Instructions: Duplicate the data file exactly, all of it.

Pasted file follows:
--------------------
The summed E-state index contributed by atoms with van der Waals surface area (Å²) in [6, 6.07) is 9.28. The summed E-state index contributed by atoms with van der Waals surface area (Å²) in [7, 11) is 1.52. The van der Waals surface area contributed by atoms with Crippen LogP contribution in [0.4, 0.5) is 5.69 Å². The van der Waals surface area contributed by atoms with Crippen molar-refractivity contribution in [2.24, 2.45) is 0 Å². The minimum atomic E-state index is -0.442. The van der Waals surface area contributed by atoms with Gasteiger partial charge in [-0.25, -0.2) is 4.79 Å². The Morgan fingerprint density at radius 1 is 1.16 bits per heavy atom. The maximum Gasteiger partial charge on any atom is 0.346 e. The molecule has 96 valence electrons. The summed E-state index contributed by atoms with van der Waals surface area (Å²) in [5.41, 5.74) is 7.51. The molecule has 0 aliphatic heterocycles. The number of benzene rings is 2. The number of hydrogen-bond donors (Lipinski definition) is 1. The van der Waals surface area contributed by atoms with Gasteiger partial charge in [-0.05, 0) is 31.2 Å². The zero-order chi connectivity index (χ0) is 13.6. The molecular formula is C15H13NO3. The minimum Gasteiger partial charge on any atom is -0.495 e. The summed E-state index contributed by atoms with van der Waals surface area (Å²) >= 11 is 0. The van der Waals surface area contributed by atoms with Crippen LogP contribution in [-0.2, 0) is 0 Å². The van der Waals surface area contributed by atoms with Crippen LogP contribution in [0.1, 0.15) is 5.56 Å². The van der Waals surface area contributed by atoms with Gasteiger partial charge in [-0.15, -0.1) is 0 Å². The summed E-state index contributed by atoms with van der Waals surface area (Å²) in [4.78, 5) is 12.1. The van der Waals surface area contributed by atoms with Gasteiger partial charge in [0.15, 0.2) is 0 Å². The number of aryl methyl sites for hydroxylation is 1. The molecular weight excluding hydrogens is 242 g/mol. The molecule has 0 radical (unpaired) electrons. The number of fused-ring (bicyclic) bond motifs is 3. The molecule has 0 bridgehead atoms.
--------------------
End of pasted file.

The summed E-state index contributed by atoms with van der Waals surface area (Å²) in [6, 6.07) is 9.28. The summed E-state index contributed by atoms with van der Waals surface area (Å²) in [7, 11) is 1.52. The van der Waals surface area contributed by atoms with Crippen LogP contribution in [0.4, 0.5) is 5.69 Å². The van der Waals surface area contributed by atoms with Crippen molar-refractivity contribution in [2.24, 2.45) is 0 Å². The minimum atomic E-state index is -0.442. The van der Waals surface area contributed by atoms with Gasteiger partial charge in [-0.25, -0.2) is 4.79 Å². The Morgan fingerprint density at radius 1 is 1.16 bits per heavy atom. The maximum Gasteiger partial charge on any atom is 0.346 e. The molecule has 96 valence electrons. The summed E-state index contributed by atoms with van der Waals surface area (Å²) in [5.41, 5.74) is 7.51. The molecule has 0 aliphatic heterocycles. The number of benzene rings is 2. The number of hydrogen-bond donors (Lipinski definition) is 1. The van der Waals surface area contributed by atoms with Gasteiger partial charge in [-0.05, 0) is 31.2 Å². The zero-order chi connectivity index (χ0) is 13.6. The molecular formula is C15H13NO3. The minimum Gasteiger partial charge on any atom is -0.495 e. The summed E-state index contributed by atoms with van der Waals surface area (Å²) >= 11 is 0. The van der Waals surface area contributed by atoms with Crippen LogP contribution in [-0.2, 0) is 0 Å². The van der Waals surface area contributed by atoms with Crippen LogP contribution in [0.1, 0.15) is 5.56 Å². The van der Waals surface area contributed by atoms with Gasteiger partial charge in [-0.15, -0.1) is 0 Å². The summed E-state index contributed by atoms with van der Waals surface area (Å²) in [4.78, 5) is 12.1. The van der Waals surface area contributed by atoms with Gasteiger partial charge in [0.15, 0.2) is 0 Å². The number of aryl methyl sites for hydroxylation is 1. The molecular weight excluding hydrogens is 242 g/mol. The molecule has 0 radical (unpaired) electrons. The number of fused-ring (bicyclic) bond motifs is 3. The molecule has 0 bridgehead atoms.